New Rescue Process for Small Companies

A new rescue process for small companies in financial difficulty has been introduced in Ireland. The new process solidifies Ireland’s position as an international leader in this field.

The Companies (Rescue Process for Small & Micro Companies) Act 2021 commenced on 7th December.

The Act creates a framework which was specifically designed for the financial rescue and restructure of small and micro companies. This framework is called the Small Company Administrative Rescue Process (SCARP).

Ireland’s existing framework for examinership was used in order to create this rescue process.  The Minister of State for Trade Promotion, Digital and Company Regulation, Robert Troy said that the new process seeks to mirror key elements of examinership in an administrative context. The Minister says it will thereby reduce court oversight, resulting in efficiencies and lower comparable costs.

This new simplified and effective framework aims to have limited court involvement. It  allows creditors to engage positively with the process and be a part of the rescue plan.  It aims to give small and micro companies a genuine opportunity to restructure and continue to trade.


Who’s Eligible for Rescue Process for Small Companies?

The SCARP is available to small and micro companies as defined under sections 280A and 280D of the Companies Act 2014.  Outlined below is how small and micro and companies are identified, by satisfying at least two of these characteristics:


Turnover not exceeding:



Balance Sheet Total not exceeding:



Average number of employees not exceeding:



Micro Company








Small Company €12,000,000 €6,000,000 50



How to Access Rescue Process for Small Companies

If you are a micro or small company and want to avail of the process, here’s the procedure:

  1. Furnish a sworn statement of affairs to a Process Advisor (the “PA”)
  2. The PA needs to be satisfied that there is a reasonable prospect of survival of the Company. If they are , then, they prepare a report which is similar to an Independent Expert’s Report in Examinership. This report aims to address the conditions and/or funding required to allow the Company continue trading as a going concern.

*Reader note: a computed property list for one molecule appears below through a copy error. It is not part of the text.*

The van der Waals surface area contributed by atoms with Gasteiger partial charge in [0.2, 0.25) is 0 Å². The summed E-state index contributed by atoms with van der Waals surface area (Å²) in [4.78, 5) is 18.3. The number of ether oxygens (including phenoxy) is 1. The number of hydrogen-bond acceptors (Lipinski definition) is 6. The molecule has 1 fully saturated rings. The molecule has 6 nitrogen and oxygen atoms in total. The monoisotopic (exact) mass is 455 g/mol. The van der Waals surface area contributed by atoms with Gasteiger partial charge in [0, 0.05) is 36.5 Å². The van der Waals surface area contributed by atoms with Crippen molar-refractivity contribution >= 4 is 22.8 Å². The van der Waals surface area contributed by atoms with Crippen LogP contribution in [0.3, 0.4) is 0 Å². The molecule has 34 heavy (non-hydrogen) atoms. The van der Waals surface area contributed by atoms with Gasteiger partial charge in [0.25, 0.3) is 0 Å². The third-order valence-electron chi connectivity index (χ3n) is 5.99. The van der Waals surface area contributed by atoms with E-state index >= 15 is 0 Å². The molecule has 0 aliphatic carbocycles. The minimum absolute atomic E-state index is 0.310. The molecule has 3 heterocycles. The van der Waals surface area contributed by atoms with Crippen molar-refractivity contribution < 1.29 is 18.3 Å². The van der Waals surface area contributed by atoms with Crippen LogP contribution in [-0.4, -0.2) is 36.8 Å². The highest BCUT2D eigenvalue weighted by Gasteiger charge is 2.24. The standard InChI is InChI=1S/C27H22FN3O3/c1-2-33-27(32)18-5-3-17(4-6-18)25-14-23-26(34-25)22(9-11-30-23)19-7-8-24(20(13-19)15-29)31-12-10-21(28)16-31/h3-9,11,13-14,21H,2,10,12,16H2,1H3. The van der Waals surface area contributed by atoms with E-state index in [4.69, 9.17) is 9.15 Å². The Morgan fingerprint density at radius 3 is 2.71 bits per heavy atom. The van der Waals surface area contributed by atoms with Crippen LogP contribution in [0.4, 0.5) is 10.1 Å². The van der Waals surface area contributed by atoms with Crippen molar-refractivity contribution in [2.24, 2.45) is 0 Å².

3. Within 7 days of receiving this report, the Company’s board of directors passes a resolution to appoint the PA.
  4. The PA must notify creditors within 2 working days of their appointment, The PA requests that creditors make submissions in respect of their claims. If a creditor fails to respond, the PA establishes the claim’s value, based on the information available to them.
  5. The PA then has 49 days to prepare proposals for a rescue plan (the “Rescue Plan”) for the Company. This will likely involve a write-down of debt.  The Rescue Plan can write down secured debt. However, it cannot write down debt below the value of a creditor’s security. Also, the plan cannot  impact on the liability of third-party guarantors.  The PA is responsible for holding meetings of the Company’s member(s) and creditors to approve the Rescue Plan.
  6. If the Rescue Plan is passed, it becomes binding on all creditors under the following condition. But 60% of creditors from at least one impaired class of creditors must support it. Furthermore, these creditors must represent a majority in value of the claims in that class. Also, notice must be filed with the relevant Court for the plan to become binding. This is assuming no objection has been filed. Creditors can file objections with the relevant Court on a number of prescribed grounds. However, they must do so within 21 days of the notice being filed with the Court.


Potential Impact of Rescue Process for Small Companies

It remains to be seen whether this new process will differ from examinership in practical terms. But it does appear to be a more cost-effective way of restructuring a company in difficulty.

For advice on commencing the rescue process for small companies, please contact our dispute resolution and restructuring team: or .